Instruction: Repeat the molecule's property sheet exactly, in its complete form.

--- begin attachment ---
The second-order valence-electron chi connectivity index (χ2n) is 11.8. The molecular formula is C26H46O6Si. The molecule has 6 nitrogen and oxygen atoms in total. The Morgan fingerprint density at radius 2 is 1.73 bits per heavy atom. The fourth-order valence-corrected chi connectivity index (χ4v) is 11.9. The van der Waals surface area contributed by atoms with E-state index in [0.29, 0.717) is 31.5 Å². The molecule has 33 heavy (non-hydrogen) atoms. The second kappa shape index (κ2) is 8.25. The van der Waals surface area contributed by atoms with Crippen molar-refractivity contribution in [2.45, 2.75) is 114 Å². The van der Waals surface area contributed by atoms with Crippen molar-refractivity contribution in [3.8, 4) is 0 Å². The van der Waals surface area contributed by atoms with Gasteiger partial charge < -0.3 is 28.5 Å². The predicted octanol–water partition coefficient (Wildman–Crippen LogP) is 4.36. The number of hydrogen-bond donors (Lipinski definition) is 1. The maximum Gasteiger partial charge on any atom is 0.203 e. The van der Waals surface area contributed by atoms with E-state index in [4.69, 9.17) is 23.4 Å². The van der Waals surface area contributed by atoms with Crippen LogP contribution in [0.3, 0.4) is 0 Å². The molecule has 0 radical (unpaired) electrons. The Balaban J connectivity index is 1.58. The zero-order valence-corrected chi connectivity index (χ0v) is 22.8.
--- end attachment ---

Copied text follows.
The second-order valence-electron chi connectivity index (χ2n) is 11.8. The molecular formula is C26H46O6Si. The molecule has 6 nitrogen and oxygen atoms in total. The Morgan fingerprint density at radius 2 is 1.73 bits per heavy atom. The fourth-order valence-corrected chi connectivity index (χ4v) is 11.9. The van der Waals surface area contributed by atoms with E-state index in [0.29, 0.717) is 31.5 Å². The molecule has 33 heavy (non-hydrogen) atoms. The second kappa shape index (κ2) is 8.25. The van der Waals surface area contributed by atoms with Crippen molar-refractivity contribution in [2.45, 2.75) is 114 Å². The van der Waals surface area contributed by atoms with Crippen molar-refractivity contribution in [3.8, 4) is 0 Å². The van der Waals surface area contributed by atoms with Gasteiger partial charge < -0.3 is 28.5 Å². The predicted octanol–water partition coefficient (Wildman–Crippen LogP) is 4.36. The number of hydrogen-bond donors (Lipinski definition) is 1. The maximum Gasteiger partial charge on any atom is 0.203 e. The van der Waals surface area contributed by atoms with E-state index in [4.69, 9.17) is 23.4 Å². The van der Waals surface area contributed by atoms with Crippen LogP contribution in [0.3, 0.4) is 0 Å². The molecule has 0 radical (unpaired) electrons. The Balaban J connectivity index is 1.58. The zero-order valence-corrected chi connectivity index (χ0v) is 22.8.